Jane Wheel, who brakes for yard sales, garage sales, and even interesting-looking curbside trash, can hardly believe her good luck: a whole room at the Bateman estate sale devoted to paraphernalia from the owners’ Shangri-La tavern! What a find, particularly since her parents Don and Nellie can use it all in their own tavern, the EZ Way. Well, maybe not everything. When Jane carts the contents of the magic room home, she discovers a severed finger bouncing around in a jar. And her father absolutely refuses to have any of the vintage punchboards, remnants of a harmless gambling pastime from the ’50s, in the EZ Way, though he declines to explain why. Nothing daunted, Jane tucks the finger away, asks her pal Bruce Oh, an ex-police detective, to help identify it, and hauls the punchboards over to the McFlea, the show house being assembled by Tim, a friend since kindergarten, and the drollest gay man since Paul Lynde. But then the EZ Way’s former landlord, Gus Duncan, dies, and, gosh, his finger is almost severed too. And Jane, who’s almost as good at finding bodies as at finding Bakelite buttons (Killer Stuff, 2001), discovers Lilly Duff, a second-generation tavern owner, dead in a basement room in one of Duncan’s houses while every single intact finger points ominously at prowling Bateman womenfolk.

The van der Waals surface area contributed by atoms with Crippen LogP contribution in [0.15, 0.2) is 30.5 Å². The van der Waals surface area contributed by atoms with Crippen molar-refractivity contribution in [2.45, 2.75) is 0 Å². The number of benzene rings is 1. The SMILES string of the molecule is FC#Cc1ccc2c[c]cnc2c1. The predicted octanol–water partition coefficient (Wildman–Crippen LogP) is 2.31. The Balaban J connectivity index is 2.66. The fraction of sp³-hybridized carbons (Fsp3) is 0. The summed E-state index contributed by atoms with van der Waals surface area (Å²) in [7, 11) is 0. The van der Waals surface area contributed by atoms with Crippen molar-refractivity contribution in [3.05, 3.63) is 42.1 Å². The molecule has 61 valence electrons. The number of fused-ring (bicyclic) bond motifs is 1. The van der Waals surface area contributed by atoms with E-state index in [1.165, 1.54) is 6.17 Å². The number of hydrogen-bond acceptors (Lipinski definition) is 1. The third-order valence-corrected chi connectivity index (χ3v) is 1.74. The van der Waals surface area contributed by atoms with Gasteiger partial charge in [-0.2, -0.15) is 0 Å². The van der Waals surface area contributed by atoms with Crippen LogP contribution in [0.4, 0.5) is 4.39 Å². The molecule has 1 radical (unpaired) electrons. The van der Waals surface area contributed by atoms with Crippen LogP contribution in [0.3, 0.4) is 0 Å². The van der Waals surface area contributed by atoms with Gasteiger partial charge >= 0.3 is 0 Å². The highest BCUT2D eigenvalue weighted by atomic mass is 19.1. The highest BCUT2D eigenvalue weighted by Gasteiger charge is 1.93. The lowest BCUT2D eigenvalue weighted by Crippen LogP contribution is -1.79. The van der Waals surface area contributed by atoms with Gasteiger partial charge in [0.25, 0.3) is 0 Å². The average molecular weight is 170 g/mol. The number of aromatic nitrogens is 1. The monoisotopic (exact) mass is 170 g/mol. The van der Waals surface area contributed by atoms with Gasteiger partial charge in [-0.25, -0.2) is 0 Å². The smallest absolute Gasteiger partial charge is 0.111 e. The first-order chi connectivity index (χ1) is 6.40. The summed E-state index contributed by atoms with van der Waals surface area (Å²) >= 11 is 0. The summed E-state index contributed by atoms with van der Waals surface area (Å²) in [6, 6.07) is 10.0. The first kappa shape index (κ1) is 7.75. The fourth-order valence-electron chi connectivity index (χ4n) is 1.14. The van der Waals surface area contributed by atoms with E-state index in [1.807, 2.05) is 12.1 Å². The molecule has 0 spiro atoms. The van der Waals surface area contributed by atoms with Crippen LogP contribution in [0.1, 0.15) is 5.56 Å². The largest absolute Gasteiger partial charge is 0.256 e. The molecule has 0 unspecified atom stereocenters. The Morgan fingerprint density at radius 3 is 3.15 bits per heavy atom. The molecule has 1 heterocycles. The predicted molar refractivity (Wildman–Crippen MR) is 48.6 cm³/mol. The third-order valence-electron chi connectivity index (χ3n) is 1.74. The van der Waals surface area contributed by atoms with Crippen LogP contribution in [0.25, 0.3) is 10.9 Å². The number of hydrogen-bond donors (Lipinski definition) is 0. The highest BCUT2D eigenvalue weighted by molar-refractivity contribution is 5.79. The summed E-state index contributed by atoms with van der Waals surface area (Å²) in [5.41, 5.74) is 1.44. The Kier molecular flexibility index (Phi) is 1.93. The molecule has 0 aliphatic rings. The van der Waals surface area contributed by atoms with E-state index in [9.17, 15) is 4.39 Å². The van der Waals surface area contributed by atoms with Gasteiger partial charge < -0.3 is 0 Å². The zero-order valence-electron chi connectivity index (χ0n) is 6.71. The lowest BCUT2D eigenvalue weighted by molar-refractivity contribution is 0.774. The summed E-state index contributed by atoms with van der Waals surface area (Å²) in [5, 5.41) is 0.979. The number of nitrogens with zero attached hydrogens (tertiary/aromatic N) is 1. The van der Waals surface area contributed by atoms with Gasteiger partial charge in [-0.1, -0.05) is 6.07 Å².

Hilarious stuff, worth reading cover to cover if only for the outrageous joke on page 57.